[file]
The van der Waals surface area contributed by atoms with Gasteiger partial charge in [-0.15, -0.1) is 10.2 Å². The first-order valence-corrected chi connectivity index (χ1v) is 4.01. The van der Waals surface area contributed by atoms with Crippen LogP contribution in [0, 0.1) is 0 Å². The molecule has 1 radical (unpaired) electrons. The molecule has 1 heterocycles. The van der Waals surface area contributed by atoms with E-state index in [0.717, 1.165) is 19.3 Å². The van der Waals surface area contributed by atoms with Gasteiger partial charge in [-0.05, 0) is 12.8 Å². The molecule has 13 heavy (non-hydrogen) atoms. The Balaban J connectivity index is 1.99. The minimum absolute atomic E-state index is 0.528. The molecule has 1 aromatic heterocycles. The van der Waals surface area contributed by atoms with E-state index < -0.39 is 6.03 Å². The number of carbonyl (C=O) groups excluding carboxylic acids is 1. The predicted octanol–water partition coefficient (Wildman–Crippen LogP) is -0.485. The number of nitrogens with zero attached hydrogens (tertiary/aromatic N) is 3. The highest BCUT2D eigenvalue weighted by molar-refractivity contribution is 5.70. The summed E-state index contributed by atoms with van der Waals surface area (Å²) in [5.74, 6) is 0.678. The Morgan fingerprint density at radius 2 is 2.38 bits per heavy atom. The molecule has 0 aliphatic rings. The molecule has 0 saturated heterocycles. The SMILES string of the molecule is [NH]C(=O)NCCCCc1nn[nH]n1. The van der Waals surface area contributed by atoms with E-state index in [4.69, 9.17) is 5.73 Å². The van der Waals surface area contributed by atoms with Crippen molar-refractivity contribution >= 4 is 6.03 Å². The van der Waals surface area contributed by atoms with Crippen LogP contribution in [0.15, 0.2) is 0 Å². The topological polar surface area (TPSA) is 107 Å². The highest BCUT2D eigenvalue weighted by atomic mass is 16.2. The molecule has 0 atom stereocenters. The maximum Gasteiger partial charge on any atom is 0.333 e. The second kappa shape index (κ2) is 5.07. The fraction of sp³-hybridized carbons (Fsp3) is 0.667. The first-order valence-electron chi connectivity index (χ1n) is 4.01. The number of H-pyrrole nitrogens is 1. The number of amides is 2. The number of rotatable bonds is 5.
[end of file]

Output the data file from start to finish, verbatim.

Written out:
The van der Waals surface area contributed by atoms with Gasteiger partial charge in [-0.15, -0.1) is 10.2 Å². The first-order valence-corrected chi connectivity index (χ1v) is 4.01. The van der Waals surface area contributed by atoms with Crippen LogP contribution in [0, 0.1) is 0 Å². The molecule has 1 radical (unpaired) electrons. The molecule has 1 heterocycles. The van der Waals surface area contributed by atoms with E-state index in [0.717, 1.165) is 19.3 Å². The van der Waals surface area contributed by atoms with Gasteiger partial charge in [-0.05, 0) is 12.8 Å². The molecule has 13 heavy (non-hydrogen) atoms. The Balaban J connectivity index is 1.99. The minimum absolute atomic E-state index is 0.528. The molecule has 1 aromatic heterocycles. The van der Waals surface area contributed by atoms with E-state index < -0.39 is 6.03 Å². The number of carbonyl (C=O) groups excluding carboxylic acids is 1. The predicted octanol–water partition coefficient (Wildman–Crippen LogP) is -0.485. The number of nitrogens with zero attached hydrogens (tertiary/aromatic N) is 3. The highest BCUT2D eigenvalue weighted by molar-refractivity contribution is 5.70. The summed E-state index contributed by atoms with van der Waals surface area (Å²) in [5.74, 6) is 0.678. The Morgan fingerprint density at radius 2 is 2.38 bits per heavy atom. The molecule has 0 aliphatic rings. The molecule has 0 saturated heterocycles. The SMILES string of the molecule is [NH]C(=O)NCCCCc1nn[nH]n1. The van der Waals surface area contributed by atoms with E-state index in [4.69, 9.17) is 5.73 Å². The van der Waals surface area contributed by atoms with Crippen molar-refractivity contribution >= 4 is 6.03 Å². The van der Waals surface area contributed by atoms with Crippen LogP contribution in [0.15, 0.2) is 0 Å². The topological polar surface area (TPSA) is 107 Å². The highest BCUT2D eigenvalue weighted by atomic mass is 16.2. The molecule has 0 atom stereocenters. The maximum Gasteiger partial charge on any atom is 0.333 e. The second kappa shape index (κ2) is 5.07. The fraction of sp³-hybridized carbons (Fsp3) is 0.667. The first-order valence-electron chi connectivity index (χ1n) is 4.01. The number of H-pyrrole nitrogens is 1. The number of amides is 2. The number of rotatable bonds is 5.